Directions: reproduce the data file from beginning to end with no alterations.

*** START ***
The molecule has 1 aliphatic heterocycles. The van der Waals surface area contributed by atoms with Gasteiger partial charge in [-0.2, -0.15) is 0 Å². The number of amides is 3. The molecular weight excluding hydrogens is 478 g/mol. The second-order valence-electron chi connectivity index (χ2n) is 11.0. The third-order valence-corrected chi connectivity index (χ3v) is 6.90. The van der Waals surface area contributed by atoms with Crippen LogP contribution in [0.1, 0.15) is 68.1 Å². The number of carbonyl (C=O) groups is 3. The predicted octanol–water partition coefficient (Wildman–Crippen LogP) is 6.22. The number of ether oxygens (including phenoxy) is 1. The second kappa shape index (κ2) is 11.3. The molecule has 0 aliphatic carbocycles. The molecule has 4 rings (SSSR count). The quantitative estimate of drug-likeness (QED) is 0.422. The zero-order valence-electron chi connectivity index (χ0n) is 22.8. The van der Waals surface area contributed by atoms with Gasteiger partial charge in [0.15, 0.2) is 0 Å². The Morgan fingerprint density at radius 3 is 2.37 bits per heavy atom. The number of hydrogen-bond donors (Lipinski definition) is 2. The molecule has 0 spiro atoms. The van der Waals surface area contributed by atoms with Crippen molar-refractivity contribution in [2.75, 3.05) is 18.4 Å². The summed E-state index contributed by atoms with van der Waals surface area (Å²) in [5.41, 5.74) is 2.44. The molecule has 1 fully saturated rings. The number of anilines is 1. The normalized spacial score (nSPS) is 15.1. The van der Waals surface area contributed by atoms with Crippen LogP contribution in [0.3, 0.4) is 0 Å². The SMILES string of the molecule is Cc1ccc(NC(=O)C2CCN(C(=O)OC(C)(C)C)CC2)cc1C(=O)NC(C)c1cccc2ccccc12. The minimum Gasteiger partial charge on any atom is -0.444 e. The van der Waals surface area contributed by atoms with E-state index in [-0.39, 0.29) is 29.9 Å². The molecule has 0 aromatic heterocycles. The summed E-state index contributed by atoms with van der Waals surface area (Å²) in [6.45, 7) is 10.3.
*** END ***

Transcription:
The molecule has 1 aliphatic heterocycles. The van der Waals surface area contributed by atoms with Gasteiger partial charge in [-0.2, -0.15) is 0 Å². The number of amides is 3. The molecular weight excluding hydrogens is 478 g/mol. The second-order valence-electron chi connectivity index (χ2n) is 11.0. The third-order valence-corrected chi connectivity index (χ3v) is 6.90. The van der Waals surface area contributed by atoms with Crippen LogP contribution in [0.1, 0.15) is 68.1 Å². The number of carbonyl (C=O) groups is 3. The predicted octanol–water partition coefficient (Wildman–Crippen LogP) is 6.22. The number of ether oxygens (including phenoxy) is 1. The second kappa shape index (κ2) is 11.3. The molecule has 0 aliphatic carbocycles. The molecule has 4 rings (SSSR count). The quantitative estimate of drug-likeness (QED) is 0.422. The zero-order valence-electron chi connectivity index (χ0n) is 22.8. The van der Waals surface area contributed by atoms with Gasteiger partial charge in [0.15, 0.2) is 0 Å². The Morgan fingerprint density at radius 3 is 2.37 bits per heavy atom. The number of hydrogen-bond donors (Lipinski definition) is 2. The molecule has 0 spiro atoms. The van der Waals surface area contributed by atoms with Crippen molar-refractivity contribution in [2.75, 3.05) is 18.4 Å². The summed E-state index contributed by atoms with van der Waals surface area (Å²) in [5.41, 5.74) is 2.44. The molecule has 1 fully saturated rings. The number of anilines is 1. The normalized spacial score (nSPS) is 15.1. The van der Waals surface area contributed by atoms with Crippen LogP contribution in [0.3, 0.4) is 0 Å². The SMILES string of the molecule is Cc1ccc(NC(=O)C2CCN(C(=O)OC(C)(C)C)CC2)cc1C(=O)NC(C)c1cccc2ccccc12. The minimum Gasteiger partial charge on any atom is -0.444 e. The van der Waals surface area contributed by atoms with E-state index in [-0.39, 0.29) is 29.9 Å². The molecule has 0 aromatic heterocycles. The summed E-state index contributed by atoms with van der Waals surface area (Å²) in [6.45, 7) is 10.3.